OTR Interviews

NYC Mayor de Blasio meets with police union leaders: What will it take to mend fences?

Will New York City Mayor Bill de Blasio's meeting with police union heads help repair his relationship with the NYPD?


This is a rush transcript from "On the Record," December 30, 2014. This copy may not be in its final form and may be updated.

KIMBERLY GUILFOYLE, 'ON THE RECORD' GUEST HOST: This is a FOX News alert. Because just a short time ago, New York City Mayor Bill de Blasio wrapping up a meeting with police union leaders. The meeting comes amidst rising tensions between the mayor and NYPD. After more than two hours of discussions, the president of the city's largest police union spoke to reporters.


PATRICK LYNCH, NYC PDA PRESIDENT: There were a number of discussions, especially about the safety issues that our members face. There was no resolve. And our thought here today is that actions speak louder than words, and time will tell.


GUILFOYLE: And joining us to sort through it, retired NYPD detective, Harry Houck, joins us in the studio.

HARRY HOUCK, FORMER NYPD DETECTIVE: Thank you for having me.

GUILFOYLE: Thank for being with us and thank you for your service to this fine city as a well.

What does this mean? When you hear a strong statement like that coming out, where do we stand.

HOUCK: It looks like we don't stand anywhere right now. What I glean from that quick couple words there is actions speak louder than words. So, basically, you know, Bill de Blasio is full of words. So we're going to have to wait and see how he reacts towards his police department from here on. It looks like nothing was cleared up today at all. He has been using the police department as a punching bag for I don't know how long now. And now that the police department is finally -- the police officers are punching back, he is he backing down and crying about it. "The New York Times" had to come to his rescue today.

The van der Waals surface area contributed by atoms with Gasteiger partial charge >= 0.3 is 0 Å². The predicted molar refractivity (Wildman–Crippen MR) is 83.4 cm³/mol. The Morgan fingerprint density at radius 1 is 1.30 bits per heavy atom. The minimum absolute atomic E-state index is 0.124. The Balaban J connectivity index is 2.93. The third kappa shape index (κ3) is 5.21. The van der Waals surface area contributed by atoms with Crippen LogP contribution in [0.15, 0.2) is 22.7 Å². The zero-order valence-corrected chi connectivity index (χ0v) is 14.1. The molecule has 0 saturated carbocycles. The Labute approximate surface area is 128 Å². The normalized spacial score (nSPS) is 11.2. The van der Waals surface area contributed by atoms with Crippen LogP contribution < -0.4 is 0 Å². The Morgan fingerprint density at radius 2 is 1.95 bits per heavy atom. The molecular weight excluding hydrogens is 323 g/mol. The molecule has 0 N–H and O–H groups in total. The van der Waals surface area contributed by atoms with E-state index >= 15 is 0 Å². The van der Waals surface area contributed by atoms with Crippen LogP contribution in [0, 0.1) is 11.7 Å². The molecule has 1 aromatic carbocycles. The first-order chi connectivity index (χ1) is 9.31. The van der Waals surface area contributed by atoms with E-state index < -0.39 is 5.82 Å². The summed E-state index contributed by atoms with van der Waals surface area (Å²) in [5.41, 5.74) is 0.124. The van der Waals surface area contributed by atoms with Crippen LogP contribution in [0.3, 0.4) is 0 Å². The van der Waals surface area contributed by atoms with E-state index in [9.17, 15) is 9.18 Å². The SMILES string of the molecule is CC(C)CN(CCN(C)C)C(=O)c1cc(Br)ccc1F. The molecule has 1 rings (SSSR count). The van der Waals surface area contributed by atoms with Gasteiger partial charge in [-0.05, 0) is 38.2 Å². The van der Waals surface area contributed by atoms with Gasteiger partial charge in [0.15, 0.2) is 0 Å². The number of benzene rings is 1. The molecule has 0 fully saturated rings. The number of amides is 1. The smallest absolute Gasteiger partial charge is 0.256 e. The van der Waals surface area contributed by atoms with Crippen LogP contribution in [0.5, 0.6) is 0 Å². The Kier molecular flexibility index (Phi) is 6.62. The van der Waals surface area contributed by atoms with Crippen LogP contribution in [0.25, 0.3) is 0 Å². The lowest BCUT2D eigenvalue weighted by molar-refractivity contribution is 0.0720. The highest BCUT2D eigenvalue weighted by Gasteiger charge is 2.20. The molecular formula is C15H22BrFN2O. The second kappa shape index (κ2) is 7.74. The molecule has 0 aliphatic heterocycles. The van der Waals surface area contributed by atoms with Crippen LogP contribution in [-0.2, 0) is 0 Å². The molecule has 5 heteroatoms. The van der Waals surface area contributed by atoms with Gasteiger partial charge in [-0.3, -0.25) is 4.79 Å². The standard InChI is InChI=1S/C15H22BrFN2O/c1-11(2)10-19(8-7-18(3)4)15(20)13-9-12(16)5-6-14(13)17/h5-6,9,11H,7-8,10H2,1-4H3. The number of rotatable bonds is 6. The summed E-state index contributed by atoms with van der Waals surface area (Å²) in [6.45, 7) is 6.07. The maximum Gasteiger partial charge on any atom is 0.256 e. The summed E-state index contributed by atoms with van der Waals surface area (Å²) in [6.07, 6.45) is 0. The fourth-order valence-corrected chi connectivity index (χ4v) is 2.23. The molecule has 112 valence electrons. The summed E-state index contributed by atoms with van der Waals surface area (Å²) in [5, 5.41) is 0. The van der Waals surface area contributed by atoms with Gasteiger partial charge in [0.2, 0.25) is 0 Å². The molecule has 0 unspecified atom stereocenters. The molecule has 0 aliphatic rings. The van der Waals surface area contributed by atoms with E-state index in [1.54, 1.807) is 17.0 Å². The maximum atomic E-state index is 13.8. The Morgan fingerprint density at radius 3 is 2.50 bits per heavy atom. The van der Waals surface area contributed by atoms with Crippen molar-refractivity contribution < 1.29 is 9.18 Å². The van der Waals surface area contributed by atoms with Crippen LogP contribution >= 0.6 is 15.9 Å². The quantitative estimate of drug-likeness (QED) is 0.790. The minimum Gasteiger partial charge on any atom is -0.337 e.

GUILFOYLE: Yeah, with some really disturbing kind of inappropriate editorial comments, basically suggesting the NYPD is, you know, posturing, trying to get attention for themselves.

HOUCK: Right. Full of self-pity.

GUILFOYLE: Yeah. Those comments are not helpful, especially in a city that's gone through so much in recent events, the loss of two police officers.

HOUCK: Exactly.

GUILFOYLE: They gave heir life serving this city. And the NYPD, which has led by example in the country in terms of the finest police force.

HOUCK: Sure. And I think that what's going on is Bill de Blasio is probably telling Bratton, on the side quietly, you get me out of this mess.

GUILFOYLE: What can Bill Bratton do to fix this situation?

HOUCK: I can't see Bill Bratton doing anything to fix the situation. I don't see the PDA relenting at all until they hear a public apology for from this mayor. The mayor came out publicly --


GUILFOYLE: That's what it's going to take?

HOUCK: That's what I think. If I was Pat Lynch, I would say I want a public apology from the mayor. Also stating that, from now on, he is going to always give his police officers the benefit of the doubt based on the evidence.

GUILFOYLE: Well, I think the problem is when you are serving, right, the NYPD, they plead blue. They don't see each other as you come from this community or this ethnic background.

HOUCK: Exactly.

GUILFOYLE: And then when you have a mayor of a city that's so diverse, with one of the most diverse police departments, warning his own son about how to approach his life and his daily interactions with police officers --

HOUCK: Right.

GUILFOYLE: -- that is beyond unsettling. That's a nonstarter.

HOUCK: Especially at the time that he did it. He came out and said that at the time the grand jury came out with no indictment against -- the officer involved -- officers involved in Garner.



HOUCK: That was the wrong time and wrong place.

I got no problem people talking to their family members about how they should react when the police officers approach them, you know, but just cooperate with the police. That's all I have to do. That's all you have to say. There should be -- also, there should be some dialogue about resisting arrest. People should understand --

GUILFOYLE: There is a process.

HOUCK: Right. There is a process. Exactly. You should not resist arrest. Just do what the police officer tells you to do, and then processes after that, if you think the officer has acted incorrectly.

GUILFOYLE: That's what you do. Obey the law.

Detective, thank you for your time tonight.

HOUCK: Thank you for having me.